In just a decade Liverpool’s Baltic Triangle has become a thriving digital, creative a leisure hub but one business leader warns its success must not price people out of the area. Tony McDonough reports
Liverpool’s thriving Baltic Triangle must not become a victim of its own success by pricing out the very people who helped bring it back to life.
That’s the plea from Paul Hogan, director of The Baltic Triangle Area CIC, who is backing Liverpool City Council’s bid to create a new masterplan for the area. As part of the process the authority is set to launch a major public consultation.
Little more than a decade ago the Baltic Triangle was a collection of empty and neglected old docklands warehouses. Since then the area, just south of the city centre, has been transformed into a thriving hub of hundreds of digital and creative businesses as well as bars, cafes and restaurants.
Now Liverpool City Council wants to build on its success with a masterplan for the next phase of its regeneration. On Friday, February 7, the council’s cabinet will asked to give the go-ahead for a five-week public consultation.
The Baltic Triangle covers 37.6 hectares of mixed-use land and has attracted significant levels of development. Since January 2012, £128m has been invested in new developments with further projects worth £62m currently on site.
However, the area has also seen significant growth in residential development over the past decade – with a doubling in its population – and there has been an ever-increasing development pressure on the remaining available land.
Last year the council tasked LDA Design with producing a draft Spatial Regeneration Framework (SRF) and it is this document the authority is aiming to put out to public consultation for five weeks from Monday, February 17. Key recommendations within the Baltic Triangle’s draft SRF include:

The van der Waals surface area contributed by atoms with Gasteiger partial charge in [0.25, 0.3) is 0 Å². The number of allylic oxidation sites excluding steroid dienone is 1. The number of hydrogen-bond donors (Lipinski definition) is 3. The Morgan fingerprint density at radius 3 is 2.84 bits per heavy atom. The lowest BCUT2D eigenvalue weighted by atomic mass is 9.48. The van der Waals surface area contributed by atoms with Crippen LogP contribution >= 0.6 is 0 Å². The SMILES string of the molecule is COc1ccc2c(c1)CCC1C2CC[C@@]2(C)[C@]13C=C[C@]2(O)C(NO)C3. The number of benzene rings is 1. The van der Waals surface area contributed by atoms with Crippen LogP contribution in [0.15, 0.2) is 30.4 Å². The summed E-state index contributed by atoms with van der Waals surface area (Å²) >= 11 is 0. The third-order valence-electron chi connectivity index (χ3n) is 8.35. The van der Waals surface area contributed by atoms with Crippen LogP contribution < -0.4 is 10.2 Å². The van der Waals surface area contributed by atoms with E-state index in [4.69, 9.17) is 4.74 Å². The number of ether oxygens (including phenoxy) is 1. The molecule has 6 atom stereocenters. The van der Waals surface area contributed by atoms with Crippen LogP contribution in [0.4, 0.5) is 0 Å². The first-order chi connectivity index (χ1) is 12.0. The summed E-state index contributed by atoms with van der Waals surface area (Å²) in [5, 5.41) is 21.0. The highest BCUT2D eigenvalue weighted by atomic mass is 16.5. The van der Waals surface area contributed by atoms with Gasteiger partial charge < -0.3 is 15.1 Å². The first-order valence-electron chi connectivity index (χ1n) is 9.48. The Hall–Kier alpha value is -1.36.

- Enhancing connectivity, specifically pedestrian and cycle routes.
- Creating green corridors, linking into the city’s £3.4m Urban GreenUp project.
- Protecting open spaces and setting open space design guidelines, including specifically for Baltic Green and Baltic Park.
- Encouraging a balanced mix of housing types and homes for families.
- Ensuring buildings have active ground floor uses.
- The potential for a Conservation Area.
- Implementing the Agent of Change policy.
- Support for a new rail station.
The draft SRF also identifies the following four Areas of Change and sets design guidelines for each that deal with considerations such as scale and design, connectivity, heritage and green infrastructure. They are the Police HQ and Heaps Mill; Wapping Goods Terminal; Flint Street South; and Cains Brewery Village and Hill Street Corridor.
Mr Hogan said: “The Baltic Triangle must not suffer the same fate of the creative sector in east London where people and organisations are being forced out because they can no longer afford to live or work in the very areas that they were instrumental in helping to regenerate. In this context, we see the development of the SRF as very timely and important.”
Following the consultation and further amends, the draft SRF will return to cabinet to be approved for use in guiding planning applications in the area. It will be endorsed as a Supplementary Planning Document following adoption of Liverpool’s 15-year Local Plan, which is expected to come into force in early 2021.
Mayor of Liverpool Joe Anderson added: “The development of the Baltic Triangle is one of Liverpool’s great success stories of the past decade and this new masterplan will help guide and ensure this growth continues for the decades to come.
“Consultation with businesses and residents will be crucial to how this draft plan is shaped. The area’s position as one of Britain’s fastest-growing digital and creative hubs is something the city takes great pride in and we want to nurture this to ensure its future as a major engine in the Liverpool powerhouse.”